In 1833 appeared two cantos of a descriptive poem, The Heliotrope, or Pilgrim in Pursuit of Health, being the record of a poetical wanderer in Liguria, Hetruria, Campania, and Calabria. The style and versification of Byron's Childe Harold are evidently copied by the author; but he has a native taste and elegance, and a purer system of philosophy than the noble poet. Many of the stanzas are musical and picturesque, presenting Claude-like landscapes of the glorious classic scenes through which the pilgrim passed. We subjoin the description of Pompeii — that interesting city of the dead:—
Pompeia! disentombed Pompeia! Here
Before me in her pall of ashes spread—
Wrenched from the gulf of ages — she whose bier
Was the unbowelled mountain, lifts her head
Sad but not silent! Thrilling in my ear
She tells her tale of horror, till the dread
And sudden drama mustering through the air,
Seems to rehearse the day of her despair!
Joyful she feasted 'neath her olive tree,
Then rose to "dance and play:" and if a cloud
O'ershadowed her thronged circus, who could see
The impending deluge brooding in its shroud?
On went the games! mirth and festivity
Increased — prevailed: till rendingly and lend
The earth and sky with consentaneous roar
Denounced her doom — that time should be no more.
Shook to its centre, the convulsive soil
Closed round the flying: Sarno's tortured tide
O'erleapt its channel — eager for its spoil!
Thick darkness fell, and, wasting fast and wide
Wrath opened her dread floodgates! Brief the toil
And terror of resistance: art supplied
No subterfuge! The pillared crypt, and cave
That proffered shelter, proved a living grave!
Within the circus, tribunal, and shrine,
Shrieking they perished: there the usurer sank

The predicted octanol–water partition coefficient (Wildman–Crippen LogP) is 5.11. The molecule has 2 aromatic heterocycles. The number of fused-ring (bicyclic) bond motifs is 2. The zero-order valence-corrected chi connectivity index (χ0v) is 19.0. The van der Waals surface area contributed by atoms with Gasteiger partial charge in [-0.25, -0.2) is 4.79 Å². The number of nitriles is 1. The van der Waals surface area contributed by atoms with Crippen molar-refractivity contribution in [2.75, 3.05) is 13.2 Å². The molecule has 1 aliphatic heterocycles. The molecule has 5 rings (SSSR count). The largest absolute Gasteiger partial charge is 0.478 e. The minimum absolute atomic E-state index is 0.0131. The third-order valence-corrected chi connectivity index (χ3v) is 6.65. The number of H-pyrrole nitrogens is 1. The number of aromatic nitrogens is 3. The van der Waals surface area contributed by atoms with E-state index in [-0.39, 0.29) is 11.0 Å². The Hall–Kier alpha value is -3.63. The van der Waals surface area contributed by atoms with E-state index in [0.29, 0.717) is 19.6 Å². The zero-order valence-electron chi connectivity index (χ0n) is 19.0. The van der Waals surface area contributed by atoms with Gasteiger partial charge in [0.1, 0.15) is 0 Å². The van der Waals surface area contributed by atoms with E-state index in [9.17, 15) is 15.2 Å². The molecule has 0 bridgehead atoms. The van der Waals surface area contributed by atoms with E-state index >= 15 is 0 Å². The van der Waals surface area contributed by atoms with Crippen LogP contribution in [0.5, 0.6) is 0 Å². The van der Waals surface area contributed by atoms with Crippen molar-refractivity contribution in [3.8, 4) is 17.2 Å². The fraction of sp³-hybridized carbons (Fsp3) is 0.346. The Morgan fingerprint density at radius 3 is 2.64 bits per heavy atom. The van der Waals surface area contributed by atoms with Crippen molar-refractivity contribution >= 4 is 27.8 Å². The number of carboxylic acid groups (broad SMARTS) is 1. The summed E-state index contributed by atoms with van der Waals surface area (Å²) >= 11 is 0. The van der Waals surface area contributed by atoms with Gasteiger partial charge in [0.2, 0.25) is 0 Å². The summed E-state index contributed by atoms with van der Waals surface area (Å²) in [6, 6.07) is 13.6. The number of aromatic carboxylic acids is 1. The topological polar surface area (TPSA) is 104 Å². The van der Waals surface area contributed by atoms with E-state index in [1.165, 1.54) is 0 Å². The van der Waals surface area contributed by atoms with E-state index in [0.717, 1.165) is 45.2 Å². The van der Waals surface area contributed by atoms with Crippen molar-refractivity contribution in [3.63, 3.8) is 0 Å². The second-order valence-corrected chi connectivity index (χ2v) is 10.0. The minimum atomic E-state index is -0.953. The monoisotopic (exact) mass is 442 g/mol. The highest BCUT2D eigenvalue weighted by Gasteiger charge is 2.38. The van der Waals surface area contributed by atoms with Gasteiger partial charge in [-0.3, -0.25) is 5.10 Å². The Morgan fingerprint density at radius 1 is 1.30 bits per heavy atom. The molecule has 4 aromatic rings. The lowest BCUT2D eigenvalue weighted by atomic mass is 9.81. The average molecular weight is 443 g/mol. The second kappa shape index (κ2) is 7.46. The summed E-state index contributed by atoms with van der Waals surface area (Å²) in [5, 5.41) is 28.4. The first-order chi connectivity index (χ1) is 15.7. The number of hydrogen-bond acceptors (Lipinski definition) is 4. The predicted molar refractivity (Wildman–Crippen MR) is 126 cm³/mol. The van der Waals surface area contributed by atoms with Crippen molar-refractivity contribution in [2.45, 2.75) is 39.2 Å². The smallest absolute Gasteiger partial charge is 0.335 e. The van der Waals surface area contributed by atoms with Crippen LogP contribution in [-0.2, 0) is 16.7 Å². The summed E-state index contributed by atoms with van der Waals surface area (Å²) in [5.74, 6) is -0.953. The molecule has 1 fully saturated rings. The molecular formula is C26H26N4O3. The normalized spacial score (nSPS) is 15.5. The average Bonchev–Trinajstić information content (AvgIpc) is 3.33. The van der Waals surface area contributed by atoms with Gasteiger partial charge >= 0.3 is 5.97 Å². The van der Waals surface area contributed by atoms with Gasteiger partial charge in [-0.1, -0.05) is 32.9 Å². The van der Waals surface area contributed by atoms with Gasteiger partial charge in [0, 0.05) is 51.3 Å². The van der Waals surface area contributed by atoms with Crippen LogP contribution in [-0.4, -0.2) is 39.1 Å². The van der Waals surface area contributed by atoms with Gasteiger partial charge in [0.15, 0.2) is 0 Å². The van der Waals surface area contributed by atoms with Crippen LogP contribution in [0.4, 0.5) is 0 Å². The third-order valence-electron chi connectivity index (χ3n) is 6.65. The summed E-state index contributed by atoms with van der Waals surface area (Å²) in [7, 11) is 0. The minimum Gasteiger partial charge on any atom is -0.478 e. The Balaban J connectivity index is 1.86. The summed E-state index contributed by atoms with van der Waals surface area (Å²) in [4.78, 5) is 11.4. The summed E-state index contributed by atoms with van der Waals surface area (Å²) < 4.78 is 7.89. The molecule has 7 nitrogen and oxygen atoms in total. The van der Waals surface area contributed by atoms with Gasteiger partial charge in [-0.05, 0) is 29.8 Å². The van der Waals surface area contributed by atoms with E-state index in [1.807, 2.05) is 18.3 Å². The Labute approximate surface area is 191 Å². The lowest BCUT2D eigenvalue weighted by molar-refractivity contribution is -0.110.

Grasping his gold; the bacchant at his wine;
The gambler at his dice! age, grade, nor rank,
Nor all they loved, revered, or deemed divine,
Found help or rescue; unredeemed they drank
Their cup of horror to the dregs, and fell
With Heaven's avenging thunders for their knell.
Their city a vast sepulchre — their hearth
A charnel-house! The beautiful and brave,
Whose high achievements or whose charms gave birth
To songs and civic wreath, unheeded crave
A pause 'twixt life and death: no hand on earth,
No voice from heaven, replied to close the grave
Yawning around them. Still the burning shower
Rained down upon them with unslackening power.
'Tis an old tale! Yet gazing thus, it scorns
But yesterday the circling wine-cup went
Its joyous round! Here still the pilgrim deems
New guests arrive — the reveller sits intent
At his carousal, quaffing to the themes
Of Thraciau Orpheus: lo, the cups indent
The conscious marble, and the amphorae still
Seem redolent of old Falerno's hill!
It seems but yesterday! Half sculptured there,
On the paved Forum wedged, the marble shaft
Waits but the workman to resume his care,
And reed it by the cunning of his craft.
The chips, struck from his chisel, fresh and fair,
Lie scattered round; the acanthus leaves ingraft
The half-wrought capital; and Isis' shrine
Retains untouched her implements divine.
The streets are hollowed by the rolling car
In sinuous furrows; there the lava stone
Retains, deep grooved, the frequent axle's scar.
Here oft the pageant passed, and triumph shone;
Here warriors bore the glittering spoils of war,
And met the full fair city, smiling on
With wreath and paean! — gay as those who drink
The draught of pleasure on destruction's brink.
The frescoed wall, the rich mosaic floor,
Elaborate, fresh, and garlanded with flowers
Of ancient fable: — crypt, and lintelled door
Writ with the name of their last tenant-towers
That still in strength aspire, as when they bore
Their Roman standard — from the whelming showers
That formed their grave — return, like spectres risen,
To solve the mysteries of their fearful prison!
The author of the Heliotrope is DR. W. BEATTIE, a London physician of worth, talent, and benevolence, who is also author of Scotland Illustrated, Switzerland Illustrated, Residence in the Court of Germany, &c.